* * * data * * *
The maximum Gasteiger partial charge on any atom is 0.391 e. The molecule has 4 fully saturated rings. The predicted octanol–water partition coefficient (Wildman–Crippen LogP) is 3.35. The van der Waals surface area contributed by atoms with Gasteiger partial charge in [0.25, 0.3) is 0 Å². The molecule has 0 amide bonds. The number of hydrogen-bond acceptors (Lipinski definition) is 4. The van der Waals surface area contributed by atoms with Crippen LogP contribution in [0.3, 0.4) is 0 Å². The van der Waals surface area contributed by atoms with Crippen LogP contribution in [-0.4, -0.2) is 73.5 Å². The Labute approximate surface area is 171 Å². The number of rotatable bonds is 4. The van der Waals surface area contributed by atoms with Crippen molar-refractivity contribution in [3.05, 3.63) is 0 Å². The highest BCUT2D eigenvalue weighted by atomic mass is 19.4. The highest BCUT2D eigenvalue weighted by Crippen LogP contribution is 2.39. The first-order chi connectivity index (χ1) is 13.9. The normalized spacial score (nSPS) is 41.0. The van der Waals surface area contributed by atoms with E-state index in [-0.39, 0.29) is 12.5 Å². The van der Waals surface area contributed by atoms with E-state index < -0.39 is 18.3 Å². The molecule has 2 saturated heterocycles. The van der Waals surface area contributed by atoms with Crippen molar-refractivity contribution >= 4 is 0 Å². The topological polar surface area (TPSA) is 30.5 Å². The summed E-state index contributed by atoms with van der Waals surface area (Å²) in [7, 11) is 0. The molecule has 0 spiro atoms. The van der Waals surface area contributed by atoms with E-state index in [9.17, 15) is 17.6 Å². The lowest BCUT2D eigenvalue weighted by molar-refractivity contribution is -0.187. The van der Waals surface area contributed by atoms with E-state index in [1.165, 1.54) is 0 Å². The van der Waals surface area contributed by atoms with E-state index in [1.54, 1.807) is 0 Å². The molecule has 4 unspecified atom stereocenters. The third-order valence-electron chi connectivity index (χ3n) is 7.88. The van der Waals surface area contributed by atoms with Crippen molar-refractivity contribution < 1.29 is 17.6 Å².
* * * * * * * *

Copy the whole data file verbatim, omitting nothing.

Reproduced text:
The maximum Gasteiger partial charge on any atom is 0.391 e. The molecule has 4 fully saturated rings. The predicted octanol–water partition coefficient (Wildman–Crippen LogP) is 3.35. The van der Waals surface area contributed by atoms with Gasteiger partial charge in [0.25, 0.3) is 0 Å². The molecule has 0 amide bonds. The number of hydrogen-bond acceptors (Lipinski definition) is 4. The van der Waals surface area contributed by atoms with Crippen LogP contribution in [0.3, 0.4) is 0 Å². The van der Waals surface area contributed by atoms with Crippen LogP contribution in [-0.4, -0.2) is 73.5 Å². The Labute approximate surface area is 171 Å². The number of rotatable bonds is 4. The van der Waals surface area contributed by atoms with Crippen molar-refractivity contribution in [3.05, 3.63) is 0 Å². The highest BCUT2D eigenvalue weighted by atomic mass is 19.4. The highest BCUT2D eigenvalue weighted by Crippen LogP contribution is 2.39. The first-order chi connectivity index (χ1) is 13.9. The normalized spacial score (nSPS) is 41.0. The van der Waals surface area contributed by atoms with E-state index in [-0.39, 0.29) is 12.5 Å². The van der Waals surface area contributed by atoms with E-state index < -0.39 is 18.3 Å². The molecule has 2 saturated heterocycles. The van der Waals surface area contributed by atoms with Crippen molar-refractivity contribution >= 4 is 0 Å². The topological polar surface area (TPSA) is 30.5 Å². The summed E-state index contributed by atoms with van der Waals surface area (Å²) in [7, 11) is 0. The molecule has 0 spiro atoms. The van der Waals surface area contributed by atoms with E-state index in [9.17, 15) is 17.6 Å². The lowest BCUT2D eigenvalue weighted by molar-refractivity contribution is -0.187. The van der Waals surface area contributed by atoms with E-state index in [1.165, 1.54) is 0 Å². The van der Waals surface area contributed by atoms with E-state index in [1.54, 1.807) is 0 Å². The molecule has 4 unspecified atom stereocenters. The third-order valence-electron chi connectivity index (χ3n) is 7.88. The van der Waals surface area contributed by atoms with Crippen molar-refractivity contribution < 1.29 is 17.6 Å².